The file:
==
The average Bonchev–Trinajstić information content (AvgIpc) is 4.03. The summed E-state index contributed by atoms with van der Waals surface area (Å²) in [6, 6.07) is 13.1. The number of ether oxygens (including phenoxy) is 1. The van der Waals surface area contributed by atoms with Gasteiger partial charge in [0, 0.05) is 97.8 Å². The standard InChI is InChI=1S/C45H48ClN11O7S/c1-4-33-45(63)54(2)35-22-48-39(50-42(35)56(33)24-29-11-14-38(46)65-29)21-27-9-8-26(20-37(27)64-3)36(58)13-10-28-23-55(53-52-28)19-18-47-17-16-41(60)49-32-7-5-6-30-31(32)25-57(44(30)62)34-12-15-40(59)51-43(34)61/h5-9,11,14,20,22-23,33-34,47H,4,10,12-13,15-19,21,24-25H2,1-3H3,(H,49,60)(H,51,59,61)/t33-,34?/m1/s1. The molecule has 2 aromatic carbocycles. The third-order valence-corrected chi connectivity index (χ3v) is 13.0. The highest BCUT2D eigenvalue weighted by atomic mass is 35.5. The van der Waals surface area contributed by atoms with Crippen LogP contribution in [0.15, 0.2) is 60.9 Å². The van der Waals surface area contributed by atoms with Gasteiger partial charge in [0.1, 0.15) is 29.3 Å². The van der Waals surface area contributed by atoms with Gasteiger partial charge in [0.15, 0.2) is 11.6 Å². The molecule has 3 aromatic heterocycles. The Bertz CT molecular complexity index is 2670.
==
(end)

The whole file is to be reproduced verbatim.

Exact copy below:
The average Bonchev–Trinajstić information content (AvgIpc) is 4.03. The summed E-state index contributed by atoms with van der Waals surface area (Å²) in [6, 6.07) is 13.1. The number of ether oxygens (including phenoxy) is 1. The van der Waals surface area contributed by atoms with Gasteiger partial charge in [0, 0.05) is 97.8 Å². The standard InChI is InChI=1S/C45H48ClN11O7S/c1-4-33-45(63)54(2)35-22-48-39(50-42(35)56(33)24-29-11-14-38(46)65-29)21-27-9-8-26(20-37(27)64-3)36(58)13-10-28-23-55(53-52-28)19-18-47-17-16-41(60)49-32-7-5-6-30-31(32)25-57(44(30)62)34-12-15-40(59)51-43(34)61/h5-9,11,14,20,22-23,33-34,47H,4,10,12-13,15-19,21,24-25H2,1-3H3,(H,49,60)(H,51,59,61)/t33-,34?/m1/s1. The molecule has 2 aromatic carbocycles. The third-order valence-corrected chi connectivity index (χ3v) is 13.0. The highest BCUT2D eigenvalue weighted by atomic mass is 35.5. The van der Waals surface area contributed by atoms with Crippen LogP contribution in [0.15, 0.2) is 60.9 Å². The van der Waals surface area contributed by atoms with Gasteiger partial charge in [0.1, 0.15) is 29.3 Å². The van der Waals surface area contributed by atoms with Gasteiger partial charge in [0.15, 0.2) is 11.6 Å². The molecule has 3 aromatic heterocycles. The Bertz CT molecular complexity index is 2670.